Freshly armed Israel calls for tightening screws on Iran
Netanyahu and Biden met on the sidelines of an American-Jewish conference in New Orleans. According to Western media, the Israeli leader told Biden that the “only way to ensure that Iran will not go nuclear is to create a credible threat of military action… if it doesn't tame its ambitions to build a nuclear weapon."
The comments have provoked concern in Washington, coming as it does just days after Israel received its first shipment of GBU-39 Small Diameter Bombs (SDB) from the United States.
Biden reiterated, however, that the Obama White House, which has pledged in the past to talk to sit down and talk to Ahmadinejad, is determined to find a “peaceful resolution” to the stalemate.
"We continue to seek a peaceful resolution and to hope Iranian leaders will reconsider their current destructive and debilitating course," the US Vice President said in comments before the influential Jewish Federation of North America in New Orleans. "But let me be very clear about this: We are also absolutely committed to prevent Iran from acquiring nuclear weapons."
US Defense Secretary Robert Gates supported Biden’s commitment to finding a diplomatic end to Iran’s nuclear program, which some in the West say is a cover for a nuclear weapon program. Tehran has repeatedly denied that it is attempting to build a nuclear bomb.
"I disagree that only a credible military threat can get Iran to take the action that it needs to end its nuclear weapons program," Gates told a news conference in Melbourne following security talks with his Australian counterparts.
Sanctions against Iran are beginning to bite, Gates added.
"We are prepared to do what is necessary,” the defense secretary said. “But at this point we continue to believe that the political-economic approach that we are taking is, in fact, having an impact in Iran."
Israel's talk of a military threat has raised speculation in the Israeli media that Netanyahu, who is facing stiff international criticism for failing to continue with a freeze on Jewish settlement construction in the contested West Bank, was attempting to divert attention away from the question of Palestinian statehood.
A 10-month moratorium on settlement construction in the West Bank expired in late September, just weeks after direct peace talks began in Washington.
Netanyahu is scheduled to meet US Secretary of State Hillary Clinton in New York on Thursday where they will discuss ways to jumpstart stalled Israeli-Palestinian peace talks. The Israeli Prime Minister, however, will not meet with President Barack Obama, who is on a 10-day trip to Asia.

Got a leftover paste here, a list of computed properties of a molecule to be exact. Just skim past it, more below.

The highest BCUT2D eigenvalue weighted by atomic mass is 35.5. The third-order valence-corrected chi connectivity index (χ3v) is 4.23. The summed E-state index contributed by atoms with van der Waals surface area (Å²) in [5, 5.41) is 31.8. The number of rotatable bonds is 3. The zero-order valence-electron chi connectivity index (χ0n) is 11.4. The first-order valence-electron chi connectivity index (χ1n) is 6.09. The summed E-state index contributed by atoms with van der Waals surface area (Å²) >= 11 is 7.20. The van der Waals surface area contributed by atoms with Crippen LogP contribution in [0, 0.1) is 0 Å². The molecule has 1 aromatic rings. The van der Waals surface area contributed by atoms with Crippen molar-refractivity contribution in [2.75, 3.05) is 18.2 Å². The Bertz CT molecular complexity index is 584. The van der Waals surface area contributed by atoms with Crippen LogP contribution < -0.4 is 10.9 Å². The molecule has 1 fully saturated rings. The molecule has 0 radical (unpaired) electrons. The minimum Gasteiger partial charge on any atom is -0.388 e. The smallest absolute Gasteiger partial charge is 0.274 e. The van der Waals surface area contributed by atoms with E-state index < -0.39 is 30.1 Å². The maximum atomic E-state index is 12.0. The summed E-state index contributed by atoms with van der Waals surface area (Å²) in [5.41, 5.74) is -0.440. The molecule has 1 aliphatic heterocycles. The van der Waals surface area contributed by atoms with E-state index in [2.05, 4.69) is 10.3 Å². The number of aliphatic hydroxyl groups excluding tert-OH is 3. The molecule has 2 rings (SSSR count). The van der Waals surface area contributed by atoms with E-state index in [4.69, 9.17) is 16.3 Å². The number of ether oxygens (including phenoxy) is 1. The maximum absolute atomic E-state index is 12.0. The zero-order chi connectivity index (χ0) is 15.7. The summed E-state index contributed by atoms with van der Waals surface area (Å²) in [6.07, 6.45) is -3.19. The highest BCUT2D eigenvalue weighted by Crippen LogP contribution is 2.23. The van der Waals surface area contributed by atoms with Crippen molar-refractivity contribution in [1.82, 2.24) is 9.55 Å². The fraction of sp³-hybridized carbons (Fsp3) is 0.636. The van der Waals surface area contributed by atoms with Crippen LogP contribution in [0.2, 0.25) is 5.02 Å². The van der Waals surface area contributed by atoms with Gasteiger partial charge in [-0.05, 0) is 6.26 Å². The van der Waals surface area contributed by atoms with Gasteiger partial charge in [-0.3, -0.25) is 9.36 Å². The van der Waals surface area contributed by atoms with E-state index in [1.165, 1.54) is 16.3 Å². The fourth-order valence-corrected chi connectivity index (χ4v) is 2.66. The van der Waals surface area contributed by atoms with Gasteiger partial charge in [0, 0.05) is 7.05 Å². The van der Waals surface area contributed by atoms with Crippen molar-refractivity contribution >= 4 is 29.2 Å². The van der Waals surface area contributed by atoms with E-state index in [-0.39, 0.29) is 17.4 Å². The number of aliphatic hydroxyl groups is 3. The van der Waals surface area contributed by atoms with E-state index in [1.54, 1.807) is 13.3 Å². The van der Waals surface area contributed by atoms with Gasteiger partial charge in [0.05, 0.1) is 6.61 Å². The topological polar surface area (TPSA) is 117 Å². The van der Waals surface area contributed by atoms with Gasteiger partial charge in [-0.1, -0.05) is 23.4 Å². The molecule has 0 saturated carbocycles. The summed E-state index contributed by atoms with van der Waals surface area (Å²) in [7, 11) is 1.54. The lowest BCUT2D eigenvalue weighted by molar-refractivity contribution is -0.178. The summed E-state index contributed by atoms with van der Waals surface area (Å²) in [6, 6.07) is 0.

The US president, who just two years ago took the United States and the world by storm with his message of hope and change, suffered a humiliating setback in last week’s mid-term elections, as the Democrats lost its majority in the House of Representatives and gave up seats in the Senate.
Some speculate that Netanyahu, a shrewd Israeli politician with a keen nose for shifting political winds, chose this critical moment in Obama’s struggling political career to press for “a military threat” against Iranian President Mahmoud Ahmadinejad.
Plus, it certainly does not hurt Netanyahu’s political hand that Israel just received its first batch of highly sophisticated missile courtesy of the United States.
According to an article in the Jerusalem Post, the 250-lb (113.6-kg) bomb, known as the GBU-39, was developed by Boeing Company “as a low-cost weapon capable of high-precision and low-collateral damage strikes…”
The Israeli Air Force has named the new bomb “Sharp Hail.” The total cost of the deal was $77 million.
Israel, which is the first country outside of the United States to receive the advanced weapon, received approval from the US Congress in late 2008 to buy 1,000 units.
US weapons experts say the bomb is capable of penetrating at least 90 cm (35.4 inches) of steel-reinforced concrete.
The first Israeli planes to be outfitted with the GBU-39 are the F-15Is, the Jerusalem Post reported, which are capable of carrying 20 of the bombs on its wings and fuselage, thus transforming the aircraft into what defense analysts have termed a veritable “killing machine.”
Just last week, Ahmadinejad criticized Russia for backing out of a contract that would have seen Russia providing the Islamic Republic with the sophisticated S-300 missile defense system.
The Kremlin decided against delivery of the weapon systems after the UN Security Council slapped further sanctions against Iran over its nuclear program.